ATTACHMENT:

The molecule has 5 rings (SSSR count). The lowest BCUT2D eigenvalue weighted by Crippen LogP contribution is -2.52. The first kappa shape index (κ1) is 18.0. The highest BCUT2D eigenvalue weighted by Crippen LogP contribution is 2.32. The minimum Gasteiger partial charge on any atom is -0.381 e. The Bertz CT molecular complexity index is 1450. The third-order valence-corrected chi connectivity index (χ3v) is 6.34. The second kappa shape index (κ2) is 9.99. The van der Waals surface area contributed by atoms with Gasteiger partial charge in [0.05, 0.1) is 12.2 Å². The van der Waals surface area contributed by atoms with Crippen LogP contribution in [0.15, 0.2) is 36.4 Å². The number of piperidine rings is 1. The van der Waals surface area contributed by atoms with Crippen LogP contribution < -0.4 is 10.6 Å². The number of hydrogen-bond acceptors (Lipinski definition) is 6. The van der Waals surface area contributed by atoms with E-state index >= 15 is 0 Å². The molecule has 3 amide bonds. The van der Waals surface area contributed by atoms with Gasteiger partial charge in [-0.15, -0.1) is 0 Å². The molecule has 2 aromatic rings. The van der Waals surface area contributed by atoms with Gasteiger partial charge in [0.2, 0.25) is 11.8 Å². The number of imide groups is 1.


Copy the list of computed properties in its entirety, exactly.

The molecule has 5 rings (SSSR count). The lowest BCUT2D eigenvalue weighted by Crippen LogP contribution is -2.52. The first kappa shape index (κ1) is 18.0. The highest BCUT2D eigenvalue weighted by Crippen LogP contribution is 2.32. The minimum Gasteiger partial charge on any atom is -0.381 e. The Bertz CT molecular complexity index is 1450. The third-order valence-corrected chi connectivity index (χ3v) is 6.34. The second kappa shape index (κ2) is 9.99. The van der Waals surface area contributed by atoms with Gasteiger partial charge in [0.05, 0.1) is 12.2 Å². The van der Waals surface area contributed by atoms with Crippen LogP contribution in [0.15, 0.2) is 36.4 Å². The number of piperidine rings is 1. The van der Waals surface area contributed by atoms with Crippen LogP contribution < -0.4 is 10.6 Å². The number of hydrogen-bond acceptors (Lipinski definition) is 6. The van der Waals surface area contributed by atoms with E-state index >= 15 is 0 Å². The molecule has 3 amide bonds. The van der Waals surface area contributed by atoms with Gasteiger partial charge in [-0.15, -0.1) is 0 Å². The molecule has 2 aromatic rings. The van der Waals surface area contributed by atoms with Gasteiger partial charge in [0.2, 0.25) is 11.8 Å². The number of imide groups is 1.